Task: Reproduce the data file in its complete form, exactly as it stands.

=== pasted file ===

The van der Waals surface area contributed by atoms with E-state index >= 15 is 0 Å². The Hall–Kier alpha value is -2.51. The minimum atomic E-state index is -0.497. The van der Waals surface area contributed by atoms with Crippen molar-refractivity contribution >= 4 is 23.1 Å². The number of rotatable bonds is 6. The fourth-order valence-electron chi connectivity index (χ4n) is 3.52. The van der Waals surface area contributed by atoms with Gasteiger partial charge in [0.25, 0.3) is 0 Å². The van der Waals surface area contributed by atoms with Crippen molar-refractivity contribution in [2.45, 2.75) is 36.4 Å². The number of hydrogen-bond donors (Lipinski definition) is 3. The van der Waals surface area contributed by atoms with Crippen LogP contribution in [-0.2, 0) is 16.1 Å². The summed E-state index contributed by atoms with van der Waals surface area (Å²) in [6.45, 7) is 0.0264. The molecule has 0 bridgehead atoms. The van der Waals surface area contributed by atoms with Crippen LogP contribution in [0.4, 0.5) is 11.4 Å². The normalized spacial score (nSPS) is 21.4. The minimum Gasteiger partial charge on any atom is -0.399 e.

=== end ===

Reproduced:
The van der Waals surface area contributed by atoms with E-state index >= 15 is 0 Å². The Hall–Kier alpha value is -2.51. The minimum atomic E-state index is -0.497. The van der Waals surface area contributed by atoms with Crippen molar-refractivity contribution >= 4 is 23.1 Å². The number of rotatable bonds is 6. The fourth-order valence-electron chi connectivity index (χ4n) is 3.52. The van der Waals surface area contributed by atoms with Gasteiger partial charge in [0.25, 0.3) is 0 Å². The van der Waals surface area contributed by atoms with Crippen molar-refractivity contribution in [2.45, 2.75) is 36.4 Å². The number of hydrogen-bond donors (Lipinski definition) is 3. The van der Waals surface area contributed by atoms with Crippen LogP contribution in [-0.2, 0) is 16.1 Å². The summed E-state index contributed by atoms with van der Waals surface area (Å²) in [6.45, 7) is 0.0264. The molecule has 0 bridgehead atoms. The van der Waals surface area contributed by atoms with Crippen LogP contribution in [0.4, 0.5) is 11.4 Å². The normalized spacial score (nSPS) is 21.4. The minimum Gasteiger partial charge on any atom is -0.399 e.